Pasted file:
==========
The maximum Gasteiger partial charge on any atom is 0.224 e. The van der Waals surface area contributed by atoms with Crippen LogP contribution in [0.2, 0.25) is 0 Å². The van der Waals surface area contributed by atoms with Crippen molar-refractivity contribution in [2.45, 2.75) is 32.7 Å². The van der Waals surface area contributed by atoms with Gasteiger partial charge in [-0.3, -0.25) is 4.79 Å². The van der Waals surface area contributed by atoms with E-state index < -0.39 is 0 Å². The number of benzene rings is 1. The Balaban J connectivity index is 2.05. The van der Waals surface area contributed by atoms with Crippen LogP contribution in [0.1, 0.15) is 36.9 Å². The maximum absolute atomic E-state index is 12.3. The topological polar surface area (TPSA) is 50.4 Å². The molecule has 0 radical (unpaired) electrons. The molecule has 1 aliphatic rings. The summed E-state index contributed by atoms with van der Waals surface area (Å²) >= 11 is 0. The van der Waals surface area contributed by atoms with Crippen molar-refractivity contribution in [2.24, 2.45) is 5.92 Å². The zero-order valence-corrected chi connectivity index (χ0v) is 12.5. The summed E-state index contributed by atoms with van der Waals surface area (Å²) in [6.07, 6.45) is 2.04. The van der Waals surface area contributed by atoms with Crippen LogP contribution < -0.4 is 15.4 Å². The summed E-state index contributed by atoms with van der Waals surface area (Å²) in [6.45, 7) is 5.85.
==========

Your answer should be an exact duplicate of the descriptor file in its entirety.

The maximum Gasteiger partial charge on any atom is 0.224 e. The van der Waals surface area contributed by atoms with Crippen LogP contribution in [0.2, 0.25) is 0 Å². The van der Waals surface area contributed by atoms with Crippen molar-refractivity contribution in [2.45, 2.75) is 32.7 Å². The van der Waals surface area contributed by atoms with Gasteiger partial charge in [-0.3, -0.25) is 4.79 Å². The van der Waals surface area contributed by atoms with E-state index < -0.39 is 0 Å². The number of benzene rings is 1. The Balaban J connectivity index is 2.05. The van der Waals surface area contributed by atoms with Crippen LogP contribution in [0.1, 0.15) is 36.9 Å². The maximum absolute atomic E-state index is 12.3. The topological polar surface area (TPSA) is 50.4 Å². The molecule has 0 radical (unpaired) electrons. The molecule has 1 aliphatic rings. The summed E-state index contributed by atoms with van der Waals surface area (Å²) >= 11 is 0. The van der Waals surface area contributed by atoms with Crippen molar-refractivity contribution in [2.24, 2.45) is 5.92 Å². The zero-order valence-corrected chi connectivity index (χ0v) is 12.5. The summed E-state index contributed by atoms with van der Waals surface area (Å²) in [6.07, 6.45) is 2.04. The van der Waals surface area contributed by atoms with Crippen LogP contribution < -0.4 is 15.4 Å². The summed E-state index contributed by atoms with van der Waals surface area (Å²) in [6.45, 7) is 5.85.